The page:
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# Half and full precision floating point for audio?

I'm fairly new to audio and I mainly with with pixels.  In visual effects all studios now use half and full precision floating point (16bit/32bit) to represent pixels values for intermediates which may need lots and lots of processing so using FP lets you get away with things like negative values and values above 1 without clipping.  Of course the math is much more complex and it eventually gets converted to int for display in a framebuffer.  For playback and publish purposes only 8 or 10bits is required as current displays can't use any additional precision, yet.

So are there any mics and A/D hardware that can even do floating point sound?  Could it be useful for recording?  Are there standards for FP audio data?

Single/double precision in programming usually refers to 32/64 bit IEEE floating point.

For integers common resolutions are 8, 16 (CD), 20, 24, 32 bits per sample, where 8 is usually unsigned (0 to 2^8-1) and the rest is signed, e.g. -2^15 to 2^15-1 for 16 bits.

Floating point resolutions are 32 and 64 bits per sample, with sample values normalized to the range -1.0 to +1.0.

Most digital signal processing software works with 32 or even 64 bit floats. Some DACs accept 32 bit floats, most accept 24/20 or most older ones only 16 bit integers. Similarly, some ADCs output 32 bit data.

The problem is of course that a high resolution does not indicate high SNR, low distortion etc. The commonly achieved performance is roughly 20 bits... so the lower 4 bits in 24 bit samples would be noise.

Edited by xnor - 10/18/13 at 11:22am

Ah ok.  In VFX we like to use half precision 16bit FP as its -enough- to pass the threshold of visual scrutiny.  Internally all the tools we use convert to 32bit FP for calculations and transforms but when stored to disk we typically use 16bit FP for disk space concerns.

Quote:
Originally Posted by shaocaholica

I'm fairly new to audio and I mainly with with pixels.  In visual effects all studios now use half and full precision floating point (16bit/32bit) to represent pixels values for intermediates which may need lots and lots of processing so using FP lets you get away with things like negative values and values above 1 without clipping.  Of course the math is much more complex and it eventually gets converted to int for display in a framebuffer.  For playback and publish purposes only 8 or 10bits is required as current displays can't use any additional precision, yet.

So are there any mics and A/D hardware that can even do floating point sound?  Could it be useful for recording?  Are there standards for FP audio data?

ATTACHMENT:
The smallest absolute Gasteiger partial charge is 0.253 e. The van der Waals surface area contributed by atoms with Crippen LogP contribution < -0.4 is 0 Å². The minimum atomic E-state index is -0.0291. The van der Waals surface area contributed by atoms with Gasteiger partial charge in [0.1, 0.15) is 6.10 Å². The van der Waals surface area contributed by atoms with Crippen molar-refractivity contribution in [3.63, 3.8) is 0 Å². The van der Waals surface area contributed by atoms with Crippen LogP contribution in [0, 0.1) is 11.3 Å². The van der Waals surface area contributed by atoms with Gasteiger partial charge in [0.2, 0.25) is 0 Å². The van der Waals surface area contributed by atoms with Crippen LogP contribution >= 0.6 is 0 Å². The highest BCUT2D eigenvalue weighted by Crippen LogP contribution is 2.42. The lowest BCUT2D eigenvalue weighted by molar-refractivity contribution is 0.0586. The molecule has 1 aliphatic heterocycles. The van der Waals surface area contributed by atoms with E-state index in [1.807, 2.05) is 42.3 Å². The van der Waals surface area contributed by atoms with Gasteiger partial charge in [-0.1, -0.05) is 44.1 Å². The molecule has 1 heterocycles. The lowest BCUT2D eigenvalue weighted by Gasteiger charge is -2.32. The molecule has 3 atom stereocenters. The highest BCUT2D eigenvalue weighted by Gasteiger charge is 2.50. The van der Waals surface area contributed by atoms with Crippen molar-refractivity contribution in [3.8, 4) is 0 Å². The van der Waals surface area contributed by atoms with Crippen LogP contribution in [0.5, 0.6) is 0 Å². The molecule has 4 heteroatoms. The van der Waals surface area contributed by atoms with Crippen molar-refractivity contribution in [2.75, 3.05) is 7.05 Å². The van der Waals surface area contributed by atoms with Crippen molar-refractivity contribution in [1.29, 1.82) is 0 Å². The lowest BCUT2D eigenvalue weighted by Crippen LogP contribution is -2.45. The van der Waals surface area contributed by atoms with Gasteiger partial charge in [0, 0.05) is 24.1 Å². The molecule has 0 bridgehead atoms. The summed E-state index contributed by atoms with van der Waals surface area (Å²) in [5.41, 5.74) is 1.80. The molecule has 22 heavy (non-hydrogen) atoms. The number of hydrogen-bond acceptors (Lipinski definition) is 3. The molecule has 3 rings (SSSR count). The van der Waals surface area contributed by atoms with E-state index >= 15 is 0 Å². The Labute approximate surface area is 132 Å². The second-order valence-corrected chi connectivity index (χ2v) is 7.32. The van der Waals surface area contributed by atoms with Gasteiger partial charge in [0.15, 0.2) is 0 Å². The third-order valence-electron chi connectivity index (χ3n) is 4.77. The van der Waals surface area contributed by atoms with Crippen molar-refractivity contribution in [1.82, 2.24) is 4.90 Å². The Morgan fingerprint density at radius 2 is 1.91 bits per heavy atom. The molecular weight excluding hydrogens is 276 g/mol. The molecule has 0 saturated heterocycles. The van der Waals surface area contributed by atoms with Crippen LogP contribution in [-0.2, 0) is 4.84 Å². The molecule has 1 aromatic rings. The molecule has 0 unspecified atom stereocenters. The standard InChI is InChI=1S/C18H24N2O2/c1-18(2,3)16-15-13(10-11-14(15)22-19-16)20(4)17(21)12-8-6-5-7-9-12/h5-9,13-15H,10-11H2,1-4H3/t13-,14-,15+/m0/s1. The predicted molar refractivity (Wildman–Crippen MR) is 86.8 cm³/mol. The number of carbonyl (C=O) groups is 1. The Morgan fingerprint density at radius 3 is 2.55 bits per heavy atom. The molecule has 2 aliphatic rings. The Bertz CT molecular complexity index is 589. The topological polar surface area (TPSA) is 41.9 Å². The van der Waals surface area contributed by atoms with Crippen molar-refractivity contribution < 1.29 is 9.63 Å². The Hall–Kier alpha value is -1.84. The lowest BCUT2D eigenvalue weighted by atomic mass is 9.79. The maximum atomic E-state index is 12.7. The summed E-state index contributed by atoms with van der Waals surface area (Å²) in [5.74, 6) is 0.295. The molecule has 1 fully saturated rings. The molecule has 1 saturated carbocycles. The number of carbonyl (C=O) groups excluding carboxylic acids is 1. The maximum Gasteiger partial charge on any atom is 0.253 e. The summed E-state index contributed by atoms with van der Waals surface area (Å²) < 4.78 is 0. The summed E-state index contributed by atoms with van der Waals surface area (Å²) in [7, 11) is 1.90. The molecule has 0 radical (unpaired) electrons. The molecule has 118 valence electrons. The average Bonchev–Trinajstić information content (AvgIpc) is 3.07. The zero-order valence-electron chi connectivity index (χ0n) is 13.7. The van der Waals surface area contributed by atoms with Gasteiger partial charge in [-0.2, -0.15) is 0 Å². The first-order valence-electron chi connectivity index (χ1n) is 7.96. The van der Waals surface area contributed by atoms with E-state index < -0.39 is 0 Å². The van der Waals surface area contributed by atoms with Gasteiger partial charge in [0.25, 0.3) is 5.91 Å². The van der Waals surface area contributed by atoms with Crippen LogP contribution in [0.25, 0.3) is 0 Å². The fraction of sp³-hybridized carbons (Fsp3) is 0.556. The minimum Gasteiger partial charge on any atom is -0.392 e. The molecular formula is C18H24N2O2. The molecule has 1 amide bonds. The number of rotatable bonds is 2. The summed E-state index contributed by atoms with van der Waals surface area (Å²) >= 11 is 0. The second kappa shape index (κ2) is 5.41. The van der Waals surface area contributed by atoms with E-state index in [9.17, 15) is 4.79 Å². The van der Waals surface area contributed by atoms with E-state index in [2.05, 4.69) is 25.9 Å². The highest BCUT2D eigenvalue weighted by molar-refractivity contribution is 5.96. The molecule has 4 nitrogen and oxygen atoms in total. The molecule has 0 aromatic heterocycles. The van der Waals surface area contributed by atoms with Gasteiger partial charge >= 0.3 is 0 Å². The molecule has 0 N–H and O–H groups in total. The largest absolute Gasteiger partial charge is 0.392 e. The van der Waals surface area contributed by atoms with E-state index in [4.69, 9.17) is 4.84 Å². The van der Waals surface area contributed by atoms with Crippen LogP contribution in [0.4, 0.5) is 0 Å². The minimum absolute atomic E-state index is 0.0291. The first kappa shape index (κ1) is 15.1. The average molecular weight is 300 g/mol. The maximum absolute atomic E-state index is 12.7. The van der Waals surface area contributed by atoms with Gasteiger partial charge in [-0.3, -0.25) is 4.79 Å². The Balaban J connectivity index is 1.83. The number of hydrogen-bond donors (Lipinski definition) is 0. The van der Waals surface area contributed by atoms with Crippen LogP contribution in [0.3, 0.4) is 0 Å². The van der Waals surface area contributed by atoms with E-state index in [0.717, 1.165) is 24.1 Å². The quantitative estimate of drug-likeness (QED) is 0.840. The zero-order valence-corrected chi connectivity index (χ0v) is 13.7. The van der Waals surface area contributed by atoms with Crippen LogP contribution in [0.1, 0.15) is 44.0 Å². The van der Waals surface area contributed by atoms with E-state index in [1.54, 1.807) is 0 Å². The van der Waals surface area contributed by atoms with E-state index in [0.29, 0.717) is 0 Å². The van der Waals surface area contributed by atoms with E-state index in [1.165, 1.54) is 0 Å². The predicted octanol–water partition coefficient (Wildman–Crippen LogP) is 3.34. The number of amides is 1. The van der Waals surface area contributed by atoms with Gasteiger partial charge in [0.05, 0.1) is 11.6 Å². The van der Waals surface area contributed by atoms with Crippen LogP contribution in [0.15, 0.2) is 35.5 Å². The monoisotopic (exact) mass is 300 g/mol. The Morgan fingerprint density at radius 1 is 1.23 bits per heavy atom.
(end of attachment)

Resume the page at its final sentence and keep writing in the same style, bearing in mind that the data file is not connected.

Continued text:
In software, floating point is widely used for audio processing, since it is fast on modern CPUs, and also makes the code simpler (no need to constantly normalize/check for clipping, etc.). However, there is generally not much point increasing ADC/DAC resolution above that of 24 bit integer samples, since it would be difficult to build hardware that has enough dynamic range to make the sample format the limiting factor.

Floating point audio files usually contain 32-bit IEEE format samples (1 bit sjgn + 8 bits exponent (127 = 2^0) + 23 bits mantissa with an implied MSB=1), which is also natively supported by x86 CPUs. 64-bit floats are also commonly used internally in software.

Edited by stv014 - 10/18/13 at 11:33am

The problem is that half precision floating point has only 11 significant bits, so quantization noise could cause more problems than simply using 16 bit signed integers.

I guess in visual effects a high dynamic range is more important / a better tradeoff.

Edited by xnor - 10/18/13 at 11:35am
Quote:
Originally Posted by xnor

I guess in visual effects a high dynamic range is more important / a better tradeoff.

Yeah it is.  Its really motivated by diskspace.  Next time you see a big budget VFX shot in a movie try to find quantization noise :)

But I'm sure as storage gets cheaper and faster we'll eventually move to 32bit FP files on disk.  Remember that a single VFX frame can have 1000s of elements each with millions of pixels and each pixel has at least 3/4 channels and sometimes more.  Multiply that by 16bits and some lossy (yep lossy) compression and you still have a huge amount of data to build a single visual frame.

Basically its like recording a large orchestra only each instrument and singer has their own isolated channel.  Thats a lot of data.

Quote:
Originally Posted by shaocaholica

Remember that a single VFX frame can have 1000s of elements each with millions of pixels and each pixel has at least 3/4 channels and sometimes more.

That definitely helps, a lot.

In audio we just have 16 bits * n channels (usually just 2) * Fs (sampling rate, usually 44100) = 172 KiB/s

Of course during production you'd have more "channels", 24 or probably 32 bits and 96 kHz.

Edited by xnor - 10/18/13 at 11:49am
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